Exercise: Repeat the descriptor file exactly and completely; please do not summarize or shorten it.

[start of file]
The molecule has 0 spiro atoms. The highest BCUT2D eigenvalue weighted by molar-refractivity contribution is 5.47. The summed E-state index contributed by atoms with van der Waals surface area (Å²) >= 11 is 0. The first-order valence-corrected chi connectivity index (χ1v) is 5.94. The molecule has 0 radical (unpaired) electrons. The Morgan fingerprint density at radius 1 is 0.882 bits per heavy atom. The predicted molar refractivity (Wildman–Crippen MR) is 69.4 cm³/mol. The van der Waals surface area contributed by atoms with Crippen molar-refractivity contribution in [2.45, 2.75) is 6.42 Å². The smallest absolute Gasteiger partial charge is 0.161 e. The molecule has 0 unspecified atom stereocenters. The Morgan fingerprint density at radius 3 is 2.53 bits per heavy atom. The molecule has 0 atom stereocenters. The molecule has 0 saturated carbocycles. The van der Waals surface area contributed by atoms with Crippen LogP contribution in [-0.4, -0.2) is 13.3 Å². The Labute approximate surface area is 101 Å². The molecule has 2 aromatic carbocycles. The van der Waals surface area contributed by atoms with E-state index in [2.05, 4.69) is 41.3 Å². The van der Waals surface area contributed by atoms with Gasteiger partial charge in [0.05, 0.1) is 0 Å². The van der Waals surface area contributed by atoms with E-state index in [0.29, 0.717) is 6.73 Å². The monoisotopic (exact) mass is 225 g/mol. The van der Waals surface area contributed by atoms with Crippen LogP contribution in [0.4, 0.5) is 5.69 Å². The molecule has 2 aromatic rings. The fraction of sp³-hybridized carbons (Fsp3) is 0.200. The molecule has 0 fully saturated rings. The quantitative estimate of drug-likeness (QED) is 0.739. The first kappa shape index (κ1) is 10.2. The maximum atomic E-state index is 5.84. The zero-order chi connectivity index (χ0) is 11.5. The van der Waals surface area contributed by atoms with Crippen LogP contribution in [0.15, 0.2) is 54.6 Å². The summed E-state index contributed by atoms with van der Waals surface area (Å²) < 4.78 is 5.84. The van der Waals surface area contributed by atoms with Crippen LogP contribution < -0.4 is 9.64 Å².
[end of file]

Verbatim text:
The molecule has 0 spiro atoms. The highest BCUT2D eigenvalue weighted by molar-refractivity contribution is 5.47. The summed E-state index contributed by atoms with van der Waals surface area (Å²) >= 11 is 0. The first-order valence-corrected chi connectivity index (χ1v) is 5.94. The molecule has 0 radical (unpaired) electrons. The Morgan fingerprint density at radius 1 is 0.882 bits per heavy atom. The predicted molar refractivity (Wildman–Crippen MR) is 69.4 cm³/mol. The van der Waals surface area contributed by atoms with Crippen molar-refractivity contribution in [2.45, 2.75) is 6.42 Å². The smallest absolute Gasteiger partial charge is 0.161 e. The molecule has 0 unspecified atom stereocenters. The Morgan fingerprint density at radius 3 is 2.53 bits per heavy atom. The molecule has 0 atom stereocenters. The molecule has 0 saturated carbocycles. The van der Waals surface area contributed by atoms with Crippen LogP contribution in [-0.4, -0.2) is 13.3 Å². The Labute approximate surface area is 101 Å². The molecule has 2 aromatic carbocycles. The van der Waals surface area contributed by atoms with E-state index in [2.05, 4.69) is 41.3 Å². The van der Waals surface area contributed by atoms with Gasteiger partial charge in [0.05, 0.1) is 0 Å². The van der Waals surface area contributed by atoms with E-state index in [0.29, 0.717) is 6.73 Å². The monoisotopic (exact) mass is 225 g/mol. The van der Waals surface area contributed by atoms with Crippen LogP contribution in [0.4, 0.5) is 5.69 Å². The molecule has 2 aromatic rings. The fraction of sp³-hybridized carbons (Fsp3) is 0.200. The molecule has 0 fully saturated rings. The quantitative estimate of drug-likeness (QED) is 0.739. The first kappa shape index (κ1) is 10.2. The maximum atomic E-state index is 5.84. The zero-order chi connectivity index (χ0) is 11.5. The van der Waals surface area contributed by atoms with Crippen LogP contribution in [0.15, 0.2) is 54.6 Å². The summed E-state index contributed by atoms with van der Waals surface area (Å²) < 4.78 is 5.84. The van der Waals surface area contributed by atoms with Crippen LogP contribution < -0.4 is 9.64 Å².